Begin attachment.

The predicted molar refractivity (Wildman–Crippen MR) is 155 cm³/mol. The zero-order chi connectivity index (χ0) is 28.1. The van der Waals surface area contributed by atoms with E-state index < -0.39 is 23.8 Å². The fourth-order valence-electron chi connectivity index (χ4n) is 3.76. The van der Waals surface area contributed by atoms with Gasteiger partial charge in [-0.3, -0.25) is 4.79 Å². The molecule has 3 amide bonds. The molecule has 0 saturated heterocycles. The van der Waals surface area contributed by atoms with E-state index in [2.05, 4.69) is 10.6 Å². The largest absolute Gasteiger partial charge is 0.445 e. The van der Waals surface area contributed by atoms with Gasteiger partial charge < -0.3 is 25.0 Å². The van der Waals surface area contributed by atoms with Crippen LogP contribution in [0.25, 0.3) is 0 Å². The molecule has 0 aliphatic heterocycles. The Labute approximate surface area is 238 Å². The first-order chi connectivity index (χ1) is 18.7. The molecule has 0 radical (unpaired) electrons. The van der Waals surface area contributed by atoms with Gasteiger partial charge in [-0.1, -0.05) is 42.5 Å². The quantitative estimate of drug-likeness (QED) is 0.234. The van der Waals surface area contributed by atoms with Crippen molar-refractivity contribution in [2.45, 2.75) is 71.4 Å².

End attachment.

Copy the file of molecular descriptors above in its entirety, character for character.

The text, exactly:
The predicted molar refractivity (Wildman–Crippen MR) is 155 cm³/mol. The zero-order chi connectivity index (χ0) is 28.1. The van der Waals surface area contributed by atoms with E-state index < -0.39 is 23.8 Å². The fourth-order valence-electron chi connectivity index (χ4n) is 3.76. The van der Waals surface area contributed by atoms with Gasteiger partial charge in [-0.3, -0.25) is 4.79 Å². The molecule has 3 amide bonds. The molecule has 0 saturated heterocycles. The van der Waals surface area contributed by atoms with E-state index in [2.05, 4.69) is 10.6 Å². The largest absolute Gasteiger partial charge is 0.445 e. The van der Waals surface area contributed by atoms with Gasteiger partial charge < -0.3 is 25.0 Å². The van der Waals surface area contributed by atoms with Crippen LogP contribution in [0.25, 0.3) is 0 Å². The molecule has 0 aliphatic heterocycles. The Labute approximate surface area is 238 Å². The first-order chi connectivity index (χ1) is 18.7. The molecule has 0 radical (unpaired) electrons. The van der Waals surface area contributed by atoms with Gasteiger partial charge in [-0.1, -0.05) is 42.5 Å². The quantitative estimate of drug-likeness (QED) is 0.234. The van der Waals surface area contributed by atoms with Crippen molar-refractivity contribution in [2.45, 2.75) is 71.4 Å².